“(vii) developing, or directing the use or development of, product design and design specifications, as well as trade secrets, technology, and other intellectual property for the purpose of manufacturing, producing, growing or extracting the qualifying production property; and

“(viii) such other activities as shall be determined by the Secretary.

“(E) SAFE HARBOR FOR DETERMINING SUBSTANTIAL CONTRIBUTION.—

“(i) IN GENERAL.—A person which has economic risk of loss with respect to greater than 50 percent of the direct material costs necessary to the manufacture, production, growth, or extraction of the qualifying production in whole or in significant part within the United States shall be deemed for purposes of subparagraph (A) to make a substantial contribution through the activities of its employees within the United States to the manufacture, production, growth, or extraction of such qualifying production property.

“(ii) ECONOMIC RISK OF LOSS.—For purposes of this subparagraph, a person has economic risk of loss if such person bears the ultimate economic responsibility for the direct material cost. The following factors shall not affect the determination of economic risk of loss:

“(I) Contractual requirements to insure the direct materials.

“(II) Contractual liability for breach of performance.

“(iii) DIRECT MATERIAL COST.—For purposes of this subparagraph, the term ‘direct material cost’ includes the cost of materials that become an integral part of qualifying production property and materials that are consumed in the ordinary course of production and that can be identified or associated with particular units or groups of units of property produced.”.

(b) Effective Date.—

(1) IN GENERAL.—The amendments made by this section shall apply to taxable years beginning after the date of the enactment of this Act.

(2) ELECTION FOR RETROACTIVE APPLICATION.—If all of the persons entering into a written agreement described in section 199(d)(10)(B) of the Internal Revenue Code of 1986 (as amended by this Act) elect to have this paragraph apply to taxable years beginning on or before the date of the enactment of this Act and can demonstrate, by providing copies of timely filed tax returns (including amended returns) or otherwise, that only one person claimed the deduction under section 199 of such Code in such taxable years with respect to the property described in the agreement, then the amendments made by this section shall apply to such taxable years of such persons.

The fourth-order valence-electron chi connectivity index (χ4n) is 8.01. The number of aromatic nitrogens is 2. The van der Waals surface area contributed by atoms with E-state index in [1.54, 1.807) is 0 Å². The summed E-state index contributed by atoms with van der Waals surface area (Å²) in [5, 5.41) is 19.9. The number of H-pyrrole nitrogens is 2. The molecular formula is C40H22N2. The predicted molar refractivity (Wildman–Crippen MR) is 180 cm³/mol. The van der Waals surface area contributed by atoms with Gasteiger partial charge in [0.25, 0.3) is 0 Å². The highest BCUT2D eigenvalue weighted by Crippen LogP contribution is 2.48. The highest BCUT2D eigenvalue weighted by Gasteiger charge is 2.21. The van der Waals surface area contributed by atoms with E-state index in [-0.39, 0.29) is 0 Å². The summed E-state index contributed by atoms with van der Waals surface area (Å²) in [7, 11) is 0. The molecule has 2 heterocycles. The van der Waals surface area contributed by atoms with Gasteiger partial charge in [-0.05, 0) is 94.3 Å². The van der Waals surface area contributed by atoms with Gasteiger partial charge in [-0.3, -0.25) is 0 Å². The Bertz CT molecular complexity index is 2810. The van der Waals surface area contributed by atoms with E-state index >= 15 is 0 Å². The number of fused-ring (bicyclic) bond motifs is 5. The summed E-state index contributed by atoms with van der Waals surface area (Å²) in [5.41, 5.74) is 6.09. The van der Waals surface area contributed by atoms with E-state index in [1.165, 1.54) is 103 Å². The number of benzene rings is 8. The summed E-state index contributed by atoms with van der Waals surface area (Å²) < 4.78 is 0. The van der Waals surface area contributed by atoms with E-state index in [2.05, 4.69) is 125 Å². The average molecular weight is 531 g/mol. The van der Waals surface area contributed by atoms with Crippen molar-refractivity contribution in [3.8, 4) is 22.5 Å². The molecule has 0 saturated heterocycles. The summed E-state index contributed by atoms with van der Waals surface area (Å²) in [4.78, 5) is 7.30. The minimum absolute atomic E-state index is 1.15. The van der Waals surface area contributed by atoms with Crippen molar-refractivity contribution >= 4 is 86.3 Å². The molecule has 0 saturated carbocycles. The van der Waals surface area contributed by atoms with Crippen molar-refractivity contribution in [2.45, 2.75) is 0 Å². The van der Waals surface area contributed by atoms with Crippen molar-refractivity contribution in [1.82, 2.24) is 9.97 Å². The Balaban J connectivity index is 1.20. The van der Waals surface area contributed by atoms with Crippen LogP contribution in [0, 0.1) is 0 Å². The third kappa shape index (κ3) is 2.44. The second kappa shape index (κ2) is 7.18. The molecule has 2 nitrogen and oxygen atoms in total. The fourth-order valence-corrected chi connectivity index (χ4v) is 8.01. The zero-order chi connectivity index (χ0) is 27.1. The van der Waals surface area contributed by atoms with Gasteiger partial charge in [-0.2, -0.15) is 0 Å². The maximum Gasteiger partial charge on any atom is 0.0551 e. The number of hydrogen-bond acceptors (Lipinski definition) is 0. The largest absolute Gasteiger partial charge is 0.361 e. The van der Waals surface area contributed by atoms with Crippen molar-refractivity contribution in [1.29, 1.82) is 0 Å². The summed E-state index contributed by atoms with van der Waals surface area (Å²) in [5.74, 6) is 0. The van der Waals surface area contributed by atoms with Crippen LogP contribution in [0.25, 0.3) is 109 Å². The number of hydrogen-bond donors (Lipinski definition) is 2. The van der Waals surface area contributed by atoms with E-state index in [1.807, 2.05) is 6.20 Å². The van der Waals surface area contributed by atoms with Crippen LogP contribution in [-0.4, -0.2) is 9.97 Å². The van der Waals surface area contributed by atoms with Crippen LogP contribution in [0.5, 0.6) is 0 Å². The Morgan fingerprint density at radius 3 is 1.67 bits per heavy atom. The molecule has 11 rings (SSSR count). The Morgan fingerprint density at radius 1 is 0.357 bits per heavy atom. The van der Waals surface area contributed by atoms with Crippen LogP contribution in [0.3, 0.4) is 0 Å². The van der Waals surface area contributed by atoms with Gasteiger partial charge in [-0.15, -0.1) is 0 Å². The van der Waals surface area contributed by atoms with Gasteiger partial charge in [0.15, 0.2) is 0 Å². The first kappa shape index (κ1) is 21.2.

(c) No Inference.—The amendments made by this section are intended as safe harbors and shall not be construed as adversely affecting the eligibility for a deduction under section 199 of the Internal Revenue Code of 1986 of any person who contracts with another person to manufacture, produce, grow or extract property described in subsection (c)(5) or (c)(6) of such section.

PES:

This bill amends the Internal Revenue Code to specify rules for applying the deduction for income from domestic production activities to contract manufacturing or production arrangements.

In a contract manufacturing or production arrangement, a person contracts with one or more unrelated persons for the manufacture, production, growth, or extraction of an item of qualifying production property (tangible personal property, computer software, and sound recordings) or film. The qualifying production property must be manufactured, produced, grown, or extracted in whole or significant part within the United States.

In an arrangement in which any person makes a substantial contribution through the activities of its employees within the United States to the manufacture, production, growth, or extraction of qualifying production property: (1) the person shall be treated as engaging in the activity, and (2) the domestic production gross receipts of the person shall include the gross receipts received under the arrangement for the activities.

The Internal Revenue Service must prescribe regulations that include specified factors for determining a substantial contribution.

A person with an economic risk of loss of more than 50% of the direct material costs necessary to the manufacture, production, growth, or extraction of the qualifying production is deemed to make a substantial contribution.

The parties to an arrangement may agree in writing to: (1) make only one person eligible for the deduction, or (2) apply the rules retroactively to tax years in which only one person claimed the deduction.

Senator Lonnie Kennedy

Senator from New Hampshire (2009-)